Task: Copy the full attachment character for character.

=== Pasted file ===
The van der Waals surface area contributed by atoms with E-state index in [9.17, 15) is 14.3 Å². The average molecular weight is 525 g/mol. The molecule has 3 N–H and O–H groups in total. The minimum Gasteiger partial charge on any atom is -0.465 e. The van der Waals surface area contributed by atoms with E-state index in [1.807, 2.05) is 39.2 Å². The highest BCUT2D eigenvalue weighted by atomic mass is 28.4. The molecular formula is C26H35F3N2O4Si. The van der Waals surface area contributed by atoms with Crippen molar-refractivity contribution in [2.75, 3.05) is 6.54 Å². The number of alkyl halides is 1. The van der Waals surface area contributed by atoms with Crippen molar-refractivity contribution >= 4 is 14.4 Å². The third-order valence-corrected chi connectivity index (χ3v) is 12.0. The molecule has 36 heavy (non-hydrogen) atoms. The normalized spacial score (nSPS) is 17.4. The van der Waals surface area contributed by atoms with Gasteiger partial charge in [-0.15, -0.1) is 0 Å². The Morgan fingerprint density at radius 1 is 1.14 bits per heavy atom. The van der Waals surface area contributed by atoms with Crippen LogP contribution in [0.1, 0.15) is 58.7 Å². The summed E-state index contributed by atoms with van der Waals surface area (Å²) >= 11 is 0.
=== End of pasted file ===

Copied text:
The van der Waals surface area contributed by atoms with E-state index in [9.17, 15) is 14.3 Å². The average molecular weight is 525 g/mol. The molecule has 3 N–H and O–H groups in total. The minimum Gasteiger partial charge on any atom is -0.465 e. The van der Waals surface area contributed by atoms with E-state index in [1.807, 2.05) is 39.2 Å². The highest BCUT2D eigenvalue weighted by atomic mass is 28.4. The molecular formula is C26H35F3N2O4Si. The van der Waals surface area contributed by atoms with Crippen molar-refractivity contribution in [2.75, 3.05) is 6.54 Å². The number of alkyl halides is 1. The van der Waals surface area contributed by atoms with Crippen molar-refractivity contribution >= 4 is 14.4 Å². The third-order valence-corrected chi connectivity index (χ3v) is 12.0. The molecule has 36 heavy (non-hydrogen) atoms. The normalized spacial score (nSPS) is 17.4. The van der Waals surface area contributed by atoms with Gasteiger partial charge in [-0.15, -0.1) is 0 Å². The Morgan fingerprint density at radius 1 is 1.14 bits per heavy atom. The van der Waals surface area contributed by atoms with Crippen LogP contribution in [0.1, 0.15) is 58.7 Å². The summed E-state index contributed by atoms with van der Waals surface area (Å²) >= 11 is 0.